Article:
I am COMPLETELY with you on this (but really, who wouldn’t be?). My parents got married when they were very, very young, and have certainly experienced good and bad years. But just the other day, my mom and I were on the phone and she said, “You know, there was a time when every marriage was forever, and your father and I got married at a time when that wasn’t always the case. But I think you have to be ready to love someone forever, or what’s the point in spending all those years together?”

    I told her I couldn’t agree with her (or you) more.

    • November 30, 2010 10:37 pm

      Oh for sure, Lena. Comedian Louis C.K. has a bit about how getting divorced is like time-traveling…you come out a barely functioning human being, unable to adapt right away to the world around you…that sounds like something i want to avoid obviously at all costs. why waste all the time if you’re not in it to win it?

  10. November 30, 2010 8:36 pm

    I haven’t heard anyone say those things yet…hmmm but must be because I don’t know a lot of people getting married either. BUt I do hear the whole “why should i get married if 60% chance I will get divorce” quote.

    But I have heard it on movies & tv. ( I can be a sucker for those lifetime movies). I read a SELF magazine article that had a chart with a relationship time line and it automatically had a divorce point and re-dating. It eerrked me because it made divorce and re-dating so glamorous….:*( It is like no one believes in just one marriage in a lifetime anymore.

    @ sarah…I love that death of a promise phrase…so true

    • November 30, 2010 10:38 pm

      WOW! That would have infuriated me to see in SELF….actually it’s infuriating me now! That is upsetting!!

  11. December 1, 2010 6:50 am

    we waited years before we actually married.
    and it’s forever.

  12. December 1, 2010 8:12 am

    Count me as a member of the grossed-out-by-loud-chewing-noises club. Also count me in as a member of the I-waited-years-to-get-married-and-you-bet-your-ass-it’s-going-to-be-forever club. When I said my vows I meant them, with all my heart. I agree with you in that, if your fingers are crossed with hope that you’re marriage will last, just wait, or just stop. However, it can understand how it’s difficult to think about forever within the context of today’s divorce rate. Now I’m not one to get all preachy about family values (my own pet peeve) and I respect people’s decision to divorce when things don’t work out. I’m also fully aware of how hard marriage can get and how much work it can take. Not every one can make that kind of daily grind commitment of choosing your battles, and working on your own crap, and striving to be empathetic and kind during the hardest of times.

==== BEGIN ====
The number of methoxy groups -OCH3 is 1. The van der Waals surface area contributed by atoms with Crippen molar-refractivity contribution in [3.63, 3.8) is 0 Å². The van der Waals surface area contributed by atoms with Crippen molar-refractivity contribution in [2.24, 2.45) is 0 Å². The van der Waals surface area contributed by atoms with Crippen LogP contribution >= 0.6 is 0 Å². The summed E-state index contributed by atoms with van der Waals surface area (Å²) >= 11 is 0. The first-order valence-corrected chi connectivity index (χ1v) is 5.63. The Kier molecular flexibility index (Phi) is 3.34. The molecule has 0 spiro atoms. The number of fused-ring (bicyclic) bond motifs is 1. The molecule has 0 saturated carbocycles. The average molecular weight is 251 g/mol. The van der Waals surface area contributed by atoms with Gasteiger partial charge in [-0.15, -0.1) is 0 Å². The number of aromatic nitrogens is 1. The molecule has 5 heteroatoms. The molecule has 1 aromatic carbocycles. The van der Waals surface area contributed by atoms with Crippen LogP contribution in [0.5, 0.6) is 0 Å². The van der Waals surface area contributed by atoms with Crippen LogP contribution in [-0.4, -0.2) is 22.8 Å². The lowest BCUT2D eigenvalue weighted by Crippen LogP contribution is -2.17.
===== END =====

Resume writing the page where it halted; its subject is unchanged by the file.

No, I’m not against divorce per se, but I don’t think the midst of an engagement is the time to talk about it (lightheartedly or not.) I’ll say it again, If you think there is a possibility you’ll end up divorcing your partner, wait to get married.Spend your money on some couple’s counseling instead.

    P.S. Great conversation starter Lizzie!

    • December 1, 2010 10:49 am

      I love that tidbit, Christie, if you think there’s even a possibility of divorce…spend your money on couple’s counseling instead. ๐Ÿ™‚ Thanks!

  13. December 1, 2010 12:05 pm

    Bad days, bad months and hopfully not bad years so far in this marriage, but I would never knock on wood.

  14. Rebecca permalink
    December 11, 2010 11:49 pm

    My belief is that once you say “Till death do us part” it really means that and if you enter into a marriage with it already in your mind that there is a way out AT ALL then when the hard times come – the times that we may actually have to swallow our pride and truly love through “better and worse” – then it is almost inevitable that you’ll take it. Marriage will NOT be easy, and i don’t think it’s even the romance that gets you through, i think it’s the very fact that all those years ago you promised “i do”.